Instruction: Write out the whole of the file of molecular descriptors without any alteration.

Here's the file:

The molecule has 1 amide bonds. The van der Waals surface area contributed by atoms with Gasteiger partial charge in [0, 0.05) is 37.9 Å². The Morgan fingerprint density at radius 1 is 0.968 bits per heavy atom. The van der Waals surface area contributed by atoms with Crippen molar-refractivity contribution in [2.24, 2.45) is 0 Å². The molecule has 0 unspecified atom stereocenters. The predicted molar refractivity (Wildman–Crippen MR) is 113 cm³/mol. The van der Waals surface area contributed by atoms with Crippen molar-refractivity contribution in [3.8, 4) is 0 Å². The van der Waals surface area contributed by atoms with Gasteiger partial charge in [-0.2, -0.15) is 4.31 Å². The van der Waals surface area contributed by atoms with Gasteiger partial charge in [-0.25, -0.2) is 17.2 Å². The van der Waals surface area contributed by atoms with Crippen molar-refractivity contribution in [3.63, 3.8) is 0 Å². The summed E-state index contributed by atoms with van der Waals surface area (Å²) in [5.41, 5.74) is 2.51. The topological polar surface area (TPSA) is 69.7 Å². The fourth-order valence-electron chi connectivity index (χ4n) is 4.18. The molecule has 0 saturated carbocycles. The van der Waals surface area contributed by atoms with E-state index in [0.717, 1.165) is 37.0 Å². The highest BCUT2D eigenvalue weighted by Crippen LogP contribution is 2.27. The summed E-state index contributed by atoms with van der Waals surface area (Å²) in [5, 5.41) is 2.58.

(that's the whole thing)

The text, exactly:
The molecule has 1 amide bonds. The van der Waals surface area contributed by atoms with Gasteiger partial charge in [0, 0.05) is 37.9 Å². The Morgan fingerprint density at radius 1 is 0.968 bits per heavy atom. The van der Waals surface area contributed by atoms with Crippen molar-refractivity contribution in [2.24, 2.45) is 0 Å². The molecule has 0 unspecified atom stereocenters. The predicted molar refractivity (Wildman–Crippen MR) is 113 cm³/mol. The van der Waals surface area contributed by atoms with Crippen molar-refractivity contribution in [3.8, 4) is 0 Å². The van der Waals surface area contributed by atoms with Gasteiger partial charge in [-0.2, -0.15) is 4.31 Å². The van der Waals surface area contributed by atoms with Gasteiger partial charge in [-0.25, -0.2) is 17.2 Å². The van der Waals surface area contributed by atoms with Crippen molar-refractivity contribution in [3.63, 3.8) is 0 Å². The summed E-state index contributed by atoms with van der Waals surface area (Å²) in [5.41, 5.74) is 2.51. The topological polar surface area (TPSA) is 69.7 Å². The fourth-order valence-electron chi connectivity index (χ4n) is 4.18. The molecule has 0 saturated carbocycles. The van der Waals surface area contributed by atoms with E-state index in [0.717, 1.165) is 37.0 Å². The highest BCUT2D eigenvalue weighted by Crippen LogP contribution is 2.27. The summed E-state index contributed by atoms with van der Waals surface area (Å²) in [5, 5.41) is 2.58.